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AGNULA Libre Music - Free Software for Free Music Media Innovation Unit - Firenze Tecnologia d.fugazza@miu.firenzetecnologia.it, a.glorioso@miu.firenzetecnologia.it Nicola Bernardini organized a workshop in AGNULA Libre Music is a part of the larger AG- Firenze, Italy at the beginning of June 2001, NULA project, whose goal as a european–funded inviting an ever–growing group of support- (until April 2004) and as mixed private–volunteer ers and contributors (including: Marco Tre- driven (until today) project was to spread Free Soft- ware in the professional audio and sound domains; Davis, Fran¸cois D´echelle, Georg Greve, Stanko specifically, AGNULA Libre Music (ALM from now Juzbasic, Giampiero Salvi, Maurizio Umberto on) is a web–based datase of music pieces licensed under a “libre content” license. In this paper1 An- the occasion to start the first concrete DeMuDi drea Glorioso (former technical manager of the AG-NULA project) and Davide Fugazza (developer and distribution, the venerable 0.0 alpha which was maintainer of AGNULA Libre Music) will show the technical infrastructure that powers ALM, its rela- help from Marco Trevisani. A bootable CD- tionship with other, similar, initiatives, and the so- version was then burned just in time for the cial, political and legal issues that have motivated the birth of ALM and are driving its current devel- unter Geiger and Nicola Bernardini held a tu- torial workshop showing features, uses and ad-vantages of DeMuDi(D´echelle et al., 2001).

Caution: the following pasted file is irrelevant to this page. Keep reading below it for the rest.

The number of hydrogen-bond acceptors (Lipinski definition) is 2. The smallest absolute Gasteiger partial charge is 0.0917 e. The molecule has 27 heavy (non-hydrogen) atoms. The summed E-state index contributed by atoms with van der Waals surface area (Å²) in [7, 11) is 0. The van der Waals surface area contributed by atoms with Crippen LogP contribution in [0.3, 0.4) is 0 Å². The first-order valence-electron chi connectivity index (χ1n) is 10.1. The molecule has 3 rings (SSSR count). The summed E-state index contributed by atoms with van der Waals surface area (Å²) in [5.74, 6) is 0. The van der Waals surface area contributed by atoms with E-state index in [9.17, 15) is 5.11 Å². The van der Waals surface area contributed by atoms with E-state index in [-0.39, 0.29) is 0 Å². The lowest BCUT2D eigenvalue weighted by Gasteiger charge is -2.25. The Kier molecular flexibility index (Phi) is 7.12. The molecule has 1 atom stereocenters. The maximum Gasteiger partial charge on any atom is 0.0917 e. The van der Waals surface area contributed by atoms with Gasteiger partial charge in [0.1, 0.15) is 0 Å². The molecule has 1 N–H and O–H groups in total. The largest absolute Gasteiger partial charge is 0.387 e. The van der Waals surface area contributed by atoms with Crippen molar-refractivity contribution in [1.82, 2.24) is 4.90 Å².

AGNULA, libre content, libre music, Creative Com- mission awarded the AGNULA Consortium — composed by the Centro Tempo Reale, IR-CAM, the IUA-MTG at the Universitat Pom- peu Fabra, the Free Software Foundation Eu- rope, KTH and Red Hat France — with con- In 1998 the situation of sound/music Free Soft- sistent funding for an accompanying measure ware applications had already reached what lasting 24 months (IST-2001-34879). This ac- could be considered well beyond initial pio- companying measure, which was terminated on neeristic stage. At that time, the biggest prob- March 31st 2004, gave considerable thrust to lem was that all these applications were dis- persed over the Internet: there was no common entific applications previously unreleased in bi- operational framework and each and every ap- nary form and the possibility to pay professional plication was a case-study by itself.
personnel to work on the distribution.